Please use this identifier to cite or link to this item: http://hdl.handle.net/20.500.12136/1010
|Title:||Very human bears: a neo-taphonomic research study on wild brown bears (Ursus arctos arctos) in the spanish Pyrenees and its archaeological implications|
Arilla Osuna, Maite
|Publisher:||Muséum national d'histoire naturelle|
|Citation:||4th International Council for Archaeozoology (ICAZ) Taphonomy Working Group Meeting, 2016, p. 31-32|
|Abstract:||Different agents can lead to similar damage patterns, and different causes can result in the same type of modification. This phenomenon was defined by Lyman (1987) as a problem of equifinality, with which the researcher warned about the risks of making direct systematic correlations. The fact that a specific type of damage cannot be linked to a single actor, behaviour or ecological context is primarily applicable to damage associated with the direct consumption of carcasses. Some carnivores show physical and dental characteristics that could lead to bone modifications potentially similar to those generated by humans. For example, bears have a bunodont dentition and plantigrade locomotion –the latter allows them to frequently release and use their claws as "hands". Here, we present the neo-taphonomical study of 17 ungulate carcasses eaten by wild brown bears (Ursus arctos arctos) in the Spanish Pyrenees. Our observations express this equifinality problem by identifying peeling linked to the evisceration, wrenching of ribcages and direct consumption. This fact is especially significant, given that peeling and the combination of this damage with visible tooth marks were primarily associated with the feeding activities of hominids and chimpanzees (Pan troglodytes) and only anecdotally with other taphonomic agents, such as spotted hyenas. We discerned that peeling (isolated and/or combined with tooth marks) is distributed mainly on bone specimens from small ungulates, especially on 1) lumbar vertebrae, with much damage on transverse processes and much more rarely on spinous processes; 2) thoracic vertebrae, with most of it on spinous processes; and 3) ribs, with most of damage on sterna ends and mid-shafts. This damage is located on scapulae (the coracoid process) only on occasion. With this research, we try to show some equifinality phenomena that could occur in Pleistocene faunal assemblages where the presence of both hominids and bears is documented.|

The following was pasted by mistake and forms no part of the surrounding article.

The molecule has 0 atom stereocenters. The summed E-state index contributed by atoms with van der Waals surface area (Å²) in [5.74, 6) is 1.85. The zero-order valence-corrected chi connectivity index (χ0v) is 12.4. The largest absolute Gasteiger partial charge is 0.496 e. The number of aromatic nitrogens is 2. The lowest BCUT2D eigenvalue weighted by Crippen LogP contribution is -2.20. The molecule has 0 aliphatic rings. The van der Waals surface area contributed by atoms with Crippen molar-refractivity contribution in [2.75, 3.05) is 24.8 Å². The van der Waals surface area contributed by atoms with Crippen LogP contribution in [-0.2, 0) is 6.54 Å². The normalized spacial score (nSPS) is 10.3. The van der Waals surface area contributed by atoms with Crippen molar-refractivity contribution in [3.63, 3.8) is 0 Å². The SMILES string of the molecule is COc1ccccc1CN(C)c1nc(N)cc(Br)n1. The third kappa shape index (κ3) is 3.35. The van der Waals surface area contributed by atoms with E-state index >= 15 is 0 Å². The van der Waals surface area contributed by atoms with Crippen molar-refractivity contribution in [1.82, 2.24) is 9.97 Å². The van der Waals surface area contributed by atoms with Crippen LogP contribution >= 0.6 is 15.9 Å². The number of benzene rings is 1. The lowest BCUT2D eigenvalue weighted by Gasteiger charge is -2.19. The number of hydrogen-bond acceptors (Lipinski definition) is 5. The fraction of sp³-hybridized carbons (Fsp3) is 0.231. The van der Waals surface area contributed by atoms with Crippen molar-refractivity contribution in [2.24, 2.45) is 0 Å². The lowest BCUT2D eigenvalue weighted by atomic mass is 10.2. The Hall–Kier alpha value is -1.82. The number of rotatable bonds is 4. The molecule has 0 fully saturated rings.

|Appears in Collections:||Congresos, encuentros científicos y estancias de investigación|
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